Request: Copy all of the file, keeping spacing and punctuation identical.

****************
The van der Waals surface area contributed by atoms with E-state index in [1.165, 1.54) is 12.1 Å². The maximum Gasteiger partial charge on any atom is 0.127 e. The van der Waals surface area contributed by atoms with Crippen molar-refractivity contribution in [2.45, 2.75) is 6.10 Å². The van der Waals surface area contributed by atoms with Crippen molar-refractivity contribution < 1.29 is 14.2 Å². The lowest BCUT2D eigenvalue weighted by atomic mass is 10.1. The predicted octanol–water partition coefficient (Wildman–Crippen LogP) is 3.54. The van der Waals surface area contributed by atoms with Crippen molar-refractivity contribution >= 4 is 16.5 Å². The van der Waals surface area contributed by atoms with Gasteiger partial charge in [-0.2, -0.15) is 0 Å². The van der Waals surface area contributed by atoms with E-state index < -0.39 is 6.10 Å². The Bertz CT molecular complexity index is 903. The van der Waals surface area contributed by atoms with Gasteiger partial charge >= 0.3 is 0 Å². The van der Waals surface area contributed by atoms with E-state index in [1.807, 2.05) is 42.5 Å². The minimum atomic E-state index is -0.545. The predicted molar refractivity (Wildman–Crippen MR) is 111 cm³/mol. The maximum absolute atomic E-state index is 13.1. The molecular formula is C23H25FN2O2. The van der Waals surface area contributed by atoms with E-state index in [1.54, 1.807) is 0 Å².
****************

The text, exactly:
The van der Waals surface area contributed by atoms with E-state index in [1.165, 1.54) is 12.1 Å². The maximum Gasteiger partial charge on any atom is 0.127 e. The van der Waals surface area contributed by atoms with Crippen molar-refractivity contribution in [2.45, 2.75) is 6.10 Å². The van der Waals surface area contributed by atoms with Crippen molar-refractivity contribution < 1.29 is 14.2 Å². The lowest BCUT2D eigenvalue weighted by atomic mass is 10.1. The predicted octanol–water partition coefficient (Wildman–Crippen LogP) is 3.54. The van der Waals surface area contributed by atoms with Crippen molar-refractivity contribution >= 4 is 16.5 Å². The van der Waals surface area contributed by atoms with Gasteiger partial charge in [-0.2, -0.15) is 0 Å². The van der Waals surface area contributed by atoms with E-state index < -0.39 is 6.10 Å². The Bertz CT molecular complexity index is 903. The van der Waals surface area contributed by atoms with Gasteiger partial charge >= 0.3 is 0 Å². The van der Waals surface area contributed by atoms with E-state index in [1.807, 2.05) is 42.5 Å². The minimum atomic E-state index is -0.545. The predicted molar refractivity (Wildman–Crippen MR) is 111 cm³/mol. The maximum absolute atomic E-state index is 13.1. The molecular formula is C23H25FN2O2. The van der Waals surface area contributed by atoms with E-state index in [1.54, 1.807) is 0 Å².